Paid sick leave keeps everyone healthier. During pandemics it’s a necessity.

In most developed countries, workers have the right to a certain number of paid sick days. It’s a policy that isn’t just rooted in generosity — during pandemics like the novel coronavirus, it can literally save lives.

When workers have to choose between earning a living and staying home sick, it incentivizes them to come to work when they’re ill and potentially infect their colleagues and anyone else they come into contact with. That’s why public health officials are concerned that millions of American workers don’t have access to paid sick days.

A disproportionate share of those workers are concentrated in occupations like food service and hospitality, where there’s the potential to infect the hundreds of customers many of them interact with every day. Those with paid sick days or the ability to work from home are at risk, too, since many of the people delivering food and other necessities don’t have that right.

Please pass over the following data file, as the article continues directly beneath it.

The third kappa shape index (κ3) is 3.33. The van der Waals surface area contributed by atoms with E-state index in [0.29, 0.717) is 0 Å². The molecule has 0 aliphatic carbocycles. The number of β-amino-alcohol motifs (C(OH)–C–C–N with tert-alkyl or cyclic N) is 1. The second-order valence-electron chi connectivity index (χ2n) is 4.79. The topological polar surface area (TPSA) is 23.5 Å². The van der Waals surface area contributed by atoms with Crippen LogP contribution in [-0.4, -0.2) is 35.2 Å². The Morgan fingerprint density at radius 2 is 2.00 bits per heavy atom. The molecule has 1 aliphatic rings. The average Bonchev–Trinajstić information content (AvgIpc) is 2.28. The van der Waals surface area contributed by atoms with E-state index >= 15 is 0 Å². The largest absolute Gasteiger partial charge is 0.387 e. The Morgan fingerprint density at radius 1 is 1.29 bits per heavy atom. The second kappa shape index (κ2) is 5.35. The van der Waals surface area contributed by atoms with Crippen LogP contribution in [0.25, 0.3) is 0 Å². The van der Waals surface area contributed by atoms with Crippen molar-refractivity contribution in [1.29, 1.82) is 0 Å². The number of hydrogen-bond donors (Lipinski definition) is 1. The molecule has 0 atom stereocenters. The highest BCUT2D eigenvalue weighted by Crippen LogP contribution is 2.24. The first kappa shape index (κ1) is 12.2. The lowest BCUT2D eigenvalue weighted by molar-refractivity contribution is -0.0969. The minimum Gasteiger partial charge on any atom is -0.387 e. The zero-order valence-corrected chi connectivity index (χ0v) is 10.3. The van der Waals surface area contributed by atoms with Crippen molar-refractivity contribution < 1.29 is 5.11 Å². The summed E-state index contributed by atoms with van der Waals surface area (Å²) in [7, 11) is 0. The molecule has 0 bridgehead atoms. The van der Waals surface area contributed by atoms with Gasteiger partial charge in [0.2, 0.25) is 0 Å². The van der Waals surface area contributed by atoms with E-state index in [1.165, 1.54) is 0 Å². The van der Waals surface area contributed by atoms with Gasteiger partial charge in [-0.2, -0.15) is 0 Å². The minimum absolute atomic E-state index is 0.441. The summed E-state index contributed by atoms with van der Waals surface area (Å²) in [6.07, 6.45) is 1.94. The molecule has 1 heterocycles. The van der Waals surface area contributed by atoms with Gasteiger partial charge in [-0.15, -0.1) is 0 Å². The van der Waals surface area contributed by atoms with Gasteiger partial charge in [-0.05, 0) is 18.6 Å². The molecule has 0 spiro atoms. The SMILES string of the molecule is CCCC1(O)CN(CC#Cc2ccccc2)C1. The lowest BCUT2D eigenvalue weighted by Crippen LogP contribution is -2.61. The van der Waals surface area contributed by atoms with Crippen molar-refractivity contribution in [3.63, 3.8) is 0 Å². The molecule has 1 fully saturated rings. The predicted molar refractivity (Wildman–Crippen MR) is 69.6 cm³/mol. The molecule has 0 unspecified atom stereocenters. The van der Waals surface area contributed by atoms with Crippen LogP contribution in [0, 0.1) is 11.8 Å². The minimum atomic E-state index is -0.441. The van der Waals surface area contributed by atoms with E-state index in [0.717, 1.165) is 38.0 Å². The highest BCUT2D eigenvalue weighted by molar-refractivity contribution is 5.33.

When it comes to the coronavirus, we’re only as protected as our most vulnerable neighbors.

Further reading:

Map of Covid-19 cases in Italy (The Italian Ministry of Health)

Data on paid sick leave in the US (Pew Research Center)

Preventing the spread of Covid-19 (Centers for Disease Control and Prevention)

Map of paid sick laws in the US (A Better Balance)

The 2011 Wisconsin bill that served as a model for laws in other states (Wisconsin State Legislature)

Agenda from 2011 ALEC meeting (PR Watch)

Map of states that limit paid sick leave (Economic Policy Institute)

Text of Democrats’ original coronavirus relief bill (CNN)

Text of coronavirus relief bill (US House of Representatives)

The companies putting profits ahead of public health (The New York Times)

Author: Liz Scheltens

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